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Spokane, Washington  Est. May 19, 1883
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Creamer leads U.S. to Solheim victory

Doug Ferguson Associated Press

CARMEL, Ind. – Juli Inkster saw flags waving, heard chants of “U-S-A!” and felt a lump in her throat on the practice range, the intensity building before the first match Sunday in the Solheim Cup.

She gathered all the American players she could find. With their hands together in a collective fist, they broke huddle with a shout that carried them to victory and kept their record perfect on home soil.


“That was our key phrase,” Paula Creamer said. “They don’t remember how you start, but how you finish.”

Creamer made sure the start sent a message just as powerful.

The United States won back the Solheim Cup and picked up a new star along the way – Creamer, the 19-year-old rookie who all but guaranteed victory and then backed it up with a crushing win over Laura Davies that set the tone for an American rout in singles.

The finish turned out to be anticlimactic. The only match that reached the 18th hole was the last one, when Rosie Jones earned a halve with Suzann Pettersen. All that did was provide a final score for posterity.

United States 15 1/2 , Europe 12 1/2 .

“It’s like a dream,” U.S. captain Nancy Lopez said. “These players played their hearts out.”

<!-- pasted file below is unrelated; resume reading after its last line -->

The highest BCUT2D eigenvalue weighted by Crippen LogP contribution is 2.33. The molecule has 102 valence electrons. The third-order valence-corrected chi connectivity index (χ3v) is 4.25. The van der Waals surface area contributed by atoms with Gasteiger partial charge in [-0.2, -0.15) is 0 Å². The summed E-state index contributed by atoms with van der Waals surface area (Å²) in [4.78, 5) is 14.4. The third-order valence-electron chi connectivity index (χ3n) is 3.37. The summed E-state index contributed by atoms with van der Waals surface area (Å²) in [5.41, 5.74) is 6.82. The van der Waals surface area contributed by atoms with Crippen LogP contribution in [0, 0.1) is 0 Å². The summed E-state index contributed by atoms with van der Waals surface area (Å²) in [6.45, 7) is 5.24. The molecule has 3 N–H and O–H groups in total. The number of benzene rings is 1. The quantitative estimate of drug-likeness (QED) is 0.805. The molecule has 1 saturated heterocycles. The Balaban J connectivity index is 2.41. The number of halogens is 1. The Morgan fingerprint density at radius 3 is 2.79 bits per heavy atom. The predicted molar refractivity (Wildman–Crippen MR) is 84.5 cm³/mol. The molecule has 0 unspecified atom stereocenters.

The matches were tied going into the last day for the first time in 11 years, but not for long. The scoreboard was awash in so much American red that when Jones teed off in the final twosome, Europe did not lead in any match.

Creamer, who went through her high school commencement just four months ago, shot 30 on the front nine and buried Davies, 7 and 5, as the Americans won six of the first seven matches.

“I saw after nine holes she was 6 up,” said Pat Hurst, who rallied in the match behind Creamer. “She’s our rookie, and she was unbelievable.”

The Europeans were in a state of shock.

“You’re thinking about your own match, but it’s hard not to look at the board,” Carin Koch said. “With all the matches going the wrong way for us, it was tough. We’ve done everything we can.”

Meg Mallon clinched the cup for the United States with a par putt on the 16th hole for a 2-up lead, assuring the Americans at least the 14 1/2 points they needed to win it back from Europe.

Mallon won the next hole with a par for a 3-and-1 victory over Karen Stupples, and the celebration was on. Players joined arms in a chorus line dance, rambled down fairways with an American flag and sang to the record gallery. Inkster took a camera from her bag before her caddie took it away.

The only downer was after the closing ceremonies.

Lopez said Mallon became light-headed because of the heat, and was taken to the hospital as a precaution. It left a U.S. team that was slightly more somber, but still all smiles about the trophy before them.

Europe was subdued for obvious reasons.

“I’m not one to grieve too hard or too long over golf,” European captain Catrin Nilsmark said. “I’m disappointed, mostly for the girls. They tried their best and they did their best. … But we got down by so much. There were some big numbers up there.”

The youngest player in Solheim Cup history led the way.

Over three days, Creamer was in the toughest matches and came through with clutch shots and fearless putting.

She played all five matches and went 3-1-1, the biggest of all her rout against Davies. Starting with her opening birdie, Creamer was 7 under par through 13 holes.

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